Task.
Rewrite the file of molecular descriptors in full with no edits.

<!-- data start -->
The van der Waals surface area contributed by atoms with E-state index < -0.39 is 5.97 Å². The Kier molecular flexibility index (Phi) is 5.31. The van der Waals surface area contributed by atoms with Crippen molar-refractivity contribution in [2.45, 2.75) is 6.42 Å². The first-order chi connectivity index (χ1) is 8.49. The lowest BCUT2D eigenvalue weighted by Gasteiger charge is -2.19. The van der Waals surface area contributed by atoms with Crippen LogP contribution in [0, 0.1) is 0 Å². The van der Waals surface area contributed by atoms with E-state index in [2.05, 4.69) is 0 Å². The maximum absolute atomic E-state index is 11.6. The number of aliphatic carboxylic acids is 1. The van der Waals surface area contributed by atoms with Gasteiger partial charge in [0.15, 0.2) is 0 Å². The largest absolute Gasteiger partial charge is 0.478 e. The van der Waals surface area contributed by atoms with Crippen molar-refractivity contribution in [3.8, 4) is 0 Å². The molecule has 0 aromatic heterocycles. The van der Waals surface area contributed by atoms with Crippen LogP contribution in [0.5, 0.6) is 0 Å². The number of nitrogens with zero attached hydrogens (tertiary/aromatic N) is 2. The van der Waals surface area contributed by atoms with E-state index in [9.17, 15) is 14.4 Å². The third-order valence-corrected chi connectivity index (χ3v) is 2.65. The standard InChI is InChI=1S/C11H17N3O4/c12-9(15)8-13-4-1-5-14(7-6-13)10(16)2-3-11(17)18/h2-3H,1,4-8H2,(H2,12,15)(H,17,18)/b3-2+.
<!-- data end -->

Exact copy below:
The van der Waals surface area contributed by atoms with E-state index < -0.39 is 5.97 Å². The Kier molecular flexibility index (Phi) is 5.31. The van der Waals surface area contributed by atoms with Crippen molar-refractivity contribution in [2.45, 2.75) is 6.42 Å². The first-order chi connectivity index (χ1) is 8.49. The lowest BCUT2D eigenvalue weighted by Gasteiger charge is -2.19. The van der Waals surface area contributed by atoms with Crippen LogP contribution in [0, 0.1) is 0 Å². The van der Waals surface area contributed by atoms with E-state index in [2.05, 4.69) is 0 Å². The maximum absolute atomic E-state index is 11.6. The number of aliphatic carboxylic acids is 1. The van der Waals surface area contributed by atoms with Gasteiger partial charge in [0.15, 0.2) is 0 Å². The largest absolute Gasteiger partial charge is 0.478 e. The van der Waals surface area contributed by atoms with Crippen molar-refractivity contribution in [3.8, 4) is 0 Å². The molecule has 0 aromatic heterocycles. The van der Waals surface area contributed by atoms with Crippen LogP contribution in [0.5, 0.6) is 0 Å². The number of nitrogens with zero attached hydrogens (tertiary/aromatic N) is 2. The van der Waals surface area contributed by atoms with E-state index in [9.17, 15) is 14.4 Å². The third-order valence-corrected chi connectivity index (χ3v) is 2.65. The standard InChI is InChI=1S/C11H17N3O4/c12-9(15)8-13-4-1-5-14(7-6-13)10(16)2-3-11(17)18/h2-3H,1,4-8H2,(H2,12,15)(H,17,18)/b3-2+.